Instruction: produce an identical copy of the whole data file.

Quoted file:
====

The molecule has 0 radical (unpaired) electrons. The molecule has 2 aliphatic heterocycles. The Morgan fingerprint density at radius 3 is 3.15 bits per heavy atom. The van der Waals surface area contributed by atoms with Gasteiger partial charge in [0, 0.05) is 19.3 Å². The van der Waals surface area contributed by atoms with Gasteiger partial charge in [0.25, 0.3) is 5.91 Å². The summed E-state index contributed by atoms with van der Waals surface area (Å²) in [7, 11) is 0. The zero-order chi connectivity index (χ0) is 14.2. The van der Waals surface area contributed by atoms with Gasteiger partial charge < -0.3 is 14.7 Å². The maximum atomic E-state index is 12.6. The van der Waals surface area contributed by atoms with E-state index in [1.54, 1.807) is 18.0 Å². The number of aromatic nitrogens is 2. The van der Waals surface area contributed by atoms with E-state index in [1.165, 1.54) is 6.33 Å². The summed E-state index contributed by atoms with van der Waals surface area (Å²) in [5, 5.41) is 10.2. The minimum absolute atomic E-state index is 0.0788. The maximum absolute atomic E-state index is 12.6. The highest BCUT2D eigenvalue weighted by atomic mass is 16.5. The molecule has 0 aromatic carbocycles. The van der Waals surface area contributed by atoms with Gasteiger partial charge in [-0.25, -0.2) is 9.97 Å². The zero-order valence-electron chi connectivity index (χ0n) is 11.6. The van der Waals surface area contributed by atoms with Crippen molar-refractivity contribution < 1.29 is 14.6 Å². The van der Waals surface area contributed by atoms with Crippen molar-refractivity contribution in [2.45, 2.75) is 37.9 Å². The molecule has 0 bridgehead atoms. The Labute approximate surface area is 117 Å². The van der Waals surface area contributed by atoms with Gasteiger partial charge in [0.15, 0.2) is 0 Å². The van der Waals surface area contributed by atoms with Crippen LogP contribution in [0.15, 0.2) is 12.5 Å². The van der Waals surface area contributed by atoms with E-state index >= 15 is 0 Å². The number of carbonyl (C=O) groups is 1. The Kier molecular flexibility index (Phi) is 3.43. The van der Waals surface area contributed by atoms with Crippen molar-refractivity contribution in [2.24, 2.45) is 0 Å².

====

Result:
The molecule has 0 radical (unpaired) electrons. The molecule has 2 aliphatic heterocycles. The Morgan fingerprint density at radius 3 is 3.15 bits per heavy atom. The van der Waals surface area contributed by atoms with Gasteiger partial charge in [0, 0.05) is 19.3 Å². The van der Waals surface area contributed by atoms with Gasteiger partial charge in [0.25, 0.3) is 5.91 Å². The summed E-state index contributed by atoms with van der Waals surface area (Å²) in [7, 11) is 0. The zero-order chi connectivity index (χ0) is 14.2. The van der Waals surface area contributed by atoms with Gasteiger partial charge < -0.3 is 14.7 Å². The maximum atomic E-state index is 12.6. The van der Waals surface area contributed by atoms with E-state index in [1.54, 1.807) is 18.0 Å². The number of aromatic nitrogens is 2. The van der Waals surface area contributed by atoms with E-state index in [1.165, 1.54) is 6.33 Å². The summed E-state index contributed by atoms with van der Waals surface area (Å²) in [5, 5.41) is 10.2. The minimum absolute atomic E-state index is 0.0788. The maximum absolute atomic E-state index is 12.6. The highest BCUT2D eigenvalue weighted by atomic mass is 16.5. The molecule has 0 aromatic carbocycles. The van der Waals surface area contributed by atoms with Gasteiger partial charge in [-0.25, -0.2) is 9.97 Å². The zero-order valence-electron chi connectivity index (χ0n) is 11.6. The van der Waals surface area contributed by atoms with Crippen molar-refractivity contribution < 1.29 is 14.6 Å². The van der Waals surface area contributed by atoms with Crippen molar-refractivity contribution in [2.45, 2.75) is 37.9 Å². The molecule has 0 bridgehead atoms. The Labute approximate surface area is 117 Å². The van der Waals surface area contributed by atoms with Gasteiger partial charge in [0.15, 0.2) is 0 Å². The van der Waals surface area contributed by atoms with Crippen LogP contribution in [0.15, 0.2) is 12.5 Å². The van der Waals surface area contributed by atoms with E-state index >= 15 is 0 Å². The number of carbonyl (C=O) groups is 1. The Kier molecular flexibility index (Phi) is 3.43. The van der Waals surface area contributed by atoms with Crippen molar-refractivity contribution in [2.24, 2.45) is 0 Å².